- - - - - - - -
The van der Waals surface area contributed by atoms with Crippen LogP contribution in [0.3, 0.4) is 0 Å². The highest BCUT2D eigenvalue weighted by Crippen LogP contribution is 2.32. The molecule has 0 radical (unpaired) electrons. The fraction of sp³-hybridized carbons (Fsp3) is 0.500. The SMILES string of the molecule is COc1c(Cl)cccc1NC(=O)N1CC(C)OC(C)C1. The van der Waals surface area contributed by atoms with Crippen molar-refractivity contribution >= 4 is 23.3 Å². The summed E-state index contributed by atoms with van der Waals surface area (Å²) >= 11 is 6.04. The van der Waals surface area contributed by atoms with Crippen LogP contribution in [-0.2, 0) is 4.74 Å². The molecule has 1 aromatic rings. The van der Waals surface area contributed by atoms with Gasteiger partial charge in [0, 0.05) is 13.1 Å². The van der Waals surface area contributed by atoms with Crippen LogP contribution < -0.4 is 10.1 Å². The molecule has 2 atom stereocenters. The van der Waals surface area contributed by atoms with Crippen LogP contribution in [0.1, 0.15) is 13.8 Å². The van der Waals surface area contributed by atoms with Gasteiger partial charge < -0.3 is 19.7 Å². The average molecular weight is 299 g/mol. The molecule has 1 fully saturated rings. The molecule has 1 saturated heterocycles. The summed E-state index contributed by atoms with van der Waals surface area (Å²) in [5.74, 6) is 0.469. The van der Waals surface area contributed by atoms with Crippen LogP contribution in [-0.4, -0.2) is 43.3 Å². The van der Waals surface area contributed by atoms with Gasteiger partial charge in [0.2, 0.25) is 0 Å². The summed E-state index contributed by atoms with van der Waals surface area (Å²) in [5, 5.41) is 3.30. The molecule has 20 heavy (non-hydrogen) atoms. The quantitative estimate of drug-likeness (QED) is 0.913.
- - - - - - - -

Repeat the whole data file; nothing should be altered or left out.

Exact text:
The van der Waals surface area contributed by atoms with Crippen LogP contribution in [0.3, 0.4) is 0 Å². The highest BCUT2D eigenvalue weighted by Crippen LogP contribution is 2.32. The molecule has 0 radical (unpaired) electrons. The fraction of sp³-hybridized carbons (Fsp3) is 0.500. The SMILES string of the molecule is COc1c(Cl)cccc1NC(=O)N1CC(C)OC(C)C1. The van der Waals surface area contributed by atoms with Crippen molar-refractivity contribution >= 4 is 23.3 Å². The summed E-state index contributed by atoms with van der Waals surface area (Å²) >= 11 is 6.04. The van der Waals surface area contributed by atoms with Crippen LogP contribution in [-0.2, 0) is 4.74 Å². The molecule has 1 aromatic rings. The van der Waals surface area contributed by atoms with Gasteiger partial charge in [0, 0.05) is 13.1 Å². The van der Waals surface area contributed by atoms with Crippen LogP contribution < -0.4 is 10.1 Å². The molecule has 2 atom stereocenters. The van der Waals surface area contributed by atoms with Crippen LogP contribution in [0.1, 0.15) is 13.8 Å². The van der Waals surface area contributed by atoms with Gasteiger partial charge < -0.3 is 19.7 Å². The average molecular weight is 299 g/mol. The molecule has 1 fully saturated rings. The molecule has 1 saturated heterocycles. The summed E-state index contributed by atoms with van der Waals surface area (Å²) in [5.74, 6) is 0.469. The van der Waals surface area contributed by atoms with Crippen LogP contribution in [-0.4, -0.2) is 43.3 Å². The van der Waals surface area contributed by atoms with Gasteiger partial charge in [0.2, 0.25) is 0 Å². The summed E-state index contributed by atoms with van der Waals surface area (Å²) in [5, 5.41) is 3.30. The molecule has 20 heavy (non-hydrogen) atoms. The quantitative estimate of drug-likeness (QED) is 0.913.